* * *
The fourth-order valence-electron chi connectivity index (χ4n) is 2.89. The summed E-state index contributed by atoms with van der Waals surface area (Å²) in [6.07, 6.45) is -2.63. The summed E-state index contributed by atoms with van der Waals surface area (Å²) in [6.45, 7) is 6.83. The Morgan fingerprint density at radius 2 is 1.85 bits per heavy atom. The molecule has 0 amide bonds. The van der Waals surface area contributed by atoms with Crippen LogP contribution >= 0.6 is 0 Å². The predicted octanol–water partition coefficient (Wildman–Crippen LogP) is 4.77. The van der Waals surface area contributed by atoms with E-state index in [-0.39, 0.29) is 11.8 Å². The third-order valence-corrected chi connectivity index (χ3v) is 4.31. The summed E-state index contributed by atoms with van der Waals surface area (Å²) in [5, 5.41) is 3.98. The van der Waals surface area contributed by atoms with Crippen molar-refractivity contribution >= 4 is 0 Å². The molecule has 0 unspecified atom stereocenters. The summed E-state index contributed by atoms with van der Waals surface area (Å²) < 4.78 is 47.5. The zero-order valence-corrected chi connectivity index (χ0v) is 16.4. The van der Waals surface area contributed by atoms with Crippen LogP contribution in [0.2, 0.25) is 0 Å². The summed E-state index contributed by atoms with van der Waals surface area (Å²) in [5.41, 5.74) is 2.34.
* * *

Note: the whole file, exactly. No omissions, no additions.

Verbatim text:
The fourth-order valence-electron chi connectivity index (χ4n) is 2.89. The summed E-state index contributed by atoms with van der Waals surface area (Å²) in [6.07, 6.45) is -2.63. The summed E-state index contributed by atoms with van der Waals surface area (Å²) in [6.45, 7) is 6.83. The Morgan fingerprint density at radius 2 is 1.85 bits per heavy atom. The molecule has 0 amide bonds. The van der Waals surface area contributed by atoms with Crippen LogP contribution >= 0.6 is 0 Å². The predicted octanol–water partition coefficient (Wildman–Crippen LogP) is 4.77. The van der Waals surface area contributed by atoms with E-state index in [-0.39, 0.29) is 11.8 Å². The third-order valence-corrected chi connectivity index (χ3v) is 4.31. The summed E-state index contributed by atoms with van der Waals surface area (Å²) in [5, 5.41) is 3.98. The van der Waals surface area contributed by atoms with Crippen molar-refractivity contribution >= 4 is 0 Å². The molecule has 0 unspecified atom stereocenters. The summed E-state index contributed by atoms with van der Waals surface area (Å²) < 4.78 is 47.5. The zero-order valence-corrected chi connectivity index (χ0v) is 16.4. The van der Waals surface area contributed by atoms with Crippen LogP contribution in [0.2, 0.25) is 0 Å². The summed E-state index contributed by atoms with van der Waals surface area (Å²) in [5.41, 5.74) is 2.34.